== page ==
Nature Geoscience: Rewetting global wetlands effectively reduces major greenhouse gas emissions

Carbon and nitrogen losses from degraded wetlands and methane emissions from flooded wetlands are both important sources of greenhouse gas emissions. However, the net-exchange dependence on hydrothermal conditions and wetland integrity remains unclear. Using a global-scale in situ database on net greenhouse gas exchanges, we show diverse hydrology-influenced emission patterns in CO2, CH4 and N2O. We find that total CO2-equivalent emissions from wetlands are kept to a minimum when the water table is near the surface. By contrast, greenhouse gas exchange rates peak in flooded and drained conditions. By extrapolating the current trajectory of degradation, we estimate that between 2021 and 2100, wetlands could result in greenhouse gas emissions equivalent to around 408 gigatons of CO2. However, rewetting wetlands could reduce these emissions such that the radiative forcing caused by CH4 and N2O is fully compensated by CO2 uptake. As wetland greenhouse gas budgets are highly sensitive to changes in wetland area, the resulting impact on climate from wetlands will depend on the balance between future degradation and restoration.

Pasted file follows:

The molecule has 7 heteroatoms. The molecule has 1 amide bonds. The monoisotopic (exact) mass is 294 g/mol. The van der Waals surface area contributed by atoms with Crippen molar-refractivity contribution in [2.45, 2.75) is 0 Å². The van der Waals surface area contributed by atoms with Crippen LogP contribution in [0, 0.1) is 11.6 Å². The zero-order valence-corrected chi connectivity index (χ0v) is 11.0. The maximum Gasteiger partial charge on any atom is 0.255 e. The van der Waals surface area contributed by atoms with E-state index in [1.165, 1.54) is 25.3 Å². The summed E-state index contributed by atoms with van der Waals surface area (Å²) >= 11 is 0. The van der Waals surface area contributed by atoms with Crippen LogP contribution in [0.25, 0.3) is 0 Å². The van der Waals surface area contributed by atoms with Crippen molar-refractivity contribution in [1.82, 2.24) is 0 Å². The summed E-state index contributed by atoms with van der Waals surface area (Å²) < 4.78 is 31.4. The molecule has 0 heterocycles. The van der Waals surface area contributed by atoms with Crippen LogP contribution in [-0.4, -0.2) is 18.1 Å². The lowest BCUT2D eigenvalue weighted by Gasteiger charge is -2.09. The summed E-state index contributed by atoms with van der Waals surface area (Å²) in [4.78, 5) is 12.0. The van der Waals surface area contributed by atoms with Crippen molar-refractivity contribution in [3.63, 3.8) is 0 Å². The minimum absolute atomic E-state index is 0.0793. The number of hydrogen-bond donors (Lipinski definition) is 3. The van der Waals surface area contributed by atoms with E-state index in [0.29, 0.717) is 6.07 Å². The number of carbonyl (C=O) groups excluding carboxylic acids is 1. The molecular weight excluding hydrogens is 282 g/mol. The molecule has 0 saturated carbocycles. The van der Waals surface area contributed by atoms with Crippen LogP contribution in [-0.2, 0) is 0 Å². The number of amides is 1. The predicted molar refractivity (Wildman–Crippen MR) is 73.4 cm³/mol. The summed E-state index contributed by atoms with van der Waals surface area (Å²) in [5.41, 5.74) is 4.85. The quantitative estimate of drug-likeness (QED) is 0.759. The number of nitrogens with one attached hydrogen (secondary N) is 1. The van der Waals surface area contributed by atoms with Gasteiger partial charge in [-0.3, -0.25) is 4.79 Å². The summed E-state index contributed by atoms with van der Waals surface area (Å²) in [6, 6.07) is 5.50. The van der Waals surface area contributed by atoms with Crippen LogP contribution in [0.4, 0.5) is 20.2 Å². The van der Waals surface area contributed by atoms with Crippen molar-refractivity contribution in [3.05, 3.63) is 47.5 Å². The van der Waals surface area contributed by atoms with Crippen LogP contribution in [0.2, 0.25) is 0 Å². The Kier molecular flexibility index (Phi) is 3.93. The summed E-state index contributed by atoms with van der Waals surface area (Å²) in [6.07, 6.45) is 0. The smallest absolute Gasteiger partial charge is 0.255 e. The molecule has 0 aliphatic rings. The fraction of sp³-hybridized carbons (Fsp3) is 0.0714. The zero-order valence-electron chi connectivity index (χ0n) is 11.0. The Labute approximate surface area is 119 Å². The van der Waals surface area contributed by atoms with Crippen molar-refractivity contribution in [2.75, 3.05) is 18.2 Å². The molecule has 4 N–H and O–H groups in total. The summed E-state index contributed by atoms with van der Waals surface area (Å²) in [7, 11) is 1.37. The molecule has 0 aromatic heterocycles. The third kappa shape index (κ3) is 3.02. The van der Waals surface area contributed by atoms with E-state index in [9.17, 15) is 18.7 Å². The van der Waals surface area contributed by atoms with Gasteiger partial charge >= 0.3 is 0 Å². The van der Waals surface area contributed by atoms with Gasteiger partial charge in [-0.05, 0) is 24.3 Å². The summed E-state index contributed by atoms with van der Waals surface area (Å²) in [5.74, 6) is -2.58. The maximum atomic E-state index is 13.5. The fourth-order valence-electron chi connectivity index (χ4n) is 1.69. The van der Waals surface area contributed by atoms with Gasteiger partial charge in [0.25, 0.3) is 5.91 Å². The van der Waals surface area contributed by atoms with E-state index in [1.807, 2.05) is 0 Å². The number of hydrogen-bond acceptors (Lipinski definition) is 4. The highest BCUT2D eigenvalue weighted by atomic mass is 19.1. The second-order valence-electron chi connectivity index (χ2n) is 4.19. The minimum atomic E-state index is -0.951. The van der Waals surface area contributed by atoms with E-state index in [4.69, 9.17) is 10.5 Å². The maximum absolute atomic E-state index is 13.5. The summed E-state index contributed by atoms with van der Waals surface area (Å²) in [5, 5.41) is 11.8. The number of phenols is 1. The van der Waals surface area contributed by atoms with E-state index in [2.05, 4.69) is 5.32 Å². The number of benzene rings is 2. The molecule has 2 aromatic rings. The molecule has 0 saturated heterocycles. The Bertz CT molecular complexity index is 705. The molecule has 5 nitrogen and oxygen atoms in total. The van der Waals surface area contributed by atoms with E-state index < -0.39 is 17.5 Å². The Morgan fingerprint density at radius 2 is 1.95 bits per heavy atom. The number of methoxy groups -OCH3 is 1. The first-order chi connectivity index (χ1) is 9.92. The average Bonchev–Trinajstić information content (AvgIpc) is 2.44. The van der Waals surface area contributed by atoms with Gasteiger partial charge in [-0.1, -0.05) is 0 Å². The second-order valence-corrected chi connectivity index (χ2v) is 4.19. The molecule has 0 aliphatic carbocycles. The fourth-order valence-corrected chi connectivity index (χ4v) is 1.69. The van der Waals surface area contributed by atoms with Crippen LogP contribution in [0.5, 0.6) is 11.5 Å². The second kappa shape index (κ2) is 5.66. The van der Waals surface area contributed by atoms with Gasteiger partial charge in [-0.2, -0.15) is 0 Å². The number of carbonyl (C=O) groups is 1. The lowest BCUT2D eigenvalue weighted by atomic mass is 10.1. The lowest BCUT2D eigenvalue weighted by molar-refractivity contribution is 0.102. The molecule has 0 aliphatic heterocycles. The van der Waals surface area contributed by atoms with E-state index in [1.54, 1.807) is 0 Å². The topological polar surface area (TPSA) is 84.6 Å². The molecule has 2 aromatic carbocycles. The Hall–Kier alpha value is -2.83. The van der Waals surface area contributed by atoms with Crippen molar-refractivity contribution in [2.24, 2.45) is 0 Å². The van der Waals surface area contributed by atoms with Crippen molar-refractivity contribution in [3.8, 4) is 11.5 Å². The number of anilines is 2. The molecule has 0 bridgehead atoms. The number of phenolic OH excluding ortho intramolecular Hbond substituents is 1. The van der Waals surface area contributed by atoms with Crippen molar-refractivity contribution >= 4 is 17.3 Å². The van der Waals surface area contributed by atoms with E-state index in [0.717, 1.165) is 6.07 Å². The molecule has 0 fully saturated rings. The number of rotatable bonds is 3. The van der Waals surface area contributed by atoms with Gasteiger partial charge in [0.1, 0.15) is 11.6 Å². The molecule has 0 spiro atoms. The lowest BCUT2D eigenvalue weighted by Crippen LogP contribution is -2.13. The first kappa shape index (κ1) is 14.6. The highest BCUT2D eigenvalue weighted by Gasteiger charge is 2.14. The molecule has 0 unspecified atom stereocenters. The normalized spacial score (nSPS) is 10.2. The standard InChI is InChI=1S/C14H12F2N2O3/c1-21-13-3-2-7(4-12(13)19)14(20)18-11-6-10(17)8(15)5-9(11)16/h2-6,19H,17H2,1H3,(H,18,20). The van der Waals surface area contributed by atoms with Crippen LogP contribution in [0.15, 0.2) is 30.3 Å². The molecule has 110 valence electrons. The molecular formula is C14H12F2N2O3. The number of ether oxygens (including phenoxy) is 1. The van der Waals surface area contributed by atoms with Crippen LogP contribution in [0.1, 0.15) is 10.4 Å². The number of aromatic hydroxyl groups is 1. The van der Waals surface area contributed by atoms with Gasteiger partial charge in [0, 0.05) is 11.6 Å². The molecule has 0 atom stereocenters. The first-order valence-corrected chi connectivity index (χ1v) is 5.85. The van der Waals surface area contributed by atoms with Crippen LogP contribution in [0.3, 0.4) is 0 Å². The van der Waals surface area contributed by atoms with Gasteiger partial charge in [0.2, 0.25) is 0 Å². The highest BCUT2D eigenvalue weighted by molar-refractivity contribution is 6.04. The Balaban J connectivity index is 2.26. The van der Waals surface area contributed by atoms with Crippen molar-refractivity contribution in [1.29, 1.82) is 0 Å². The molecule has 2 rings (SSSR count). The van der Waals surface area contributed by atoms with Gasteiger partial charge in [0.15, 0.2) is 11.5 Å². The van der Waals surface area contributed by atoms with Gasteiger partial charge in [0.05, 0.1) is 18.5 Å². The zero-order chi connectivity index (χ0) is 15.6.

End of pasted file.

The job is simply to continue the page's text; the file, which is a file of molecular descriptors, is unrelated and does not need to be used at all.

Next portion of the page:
Zou, J., Ziegler, A.D., Chen, D. et al. Rewetting global wetlands effectively reduces major greenhouse gas emissions. Nat. Geosci. 15, 627–632 (2022). https://doi.org/10.1038/s41561-022-00989-0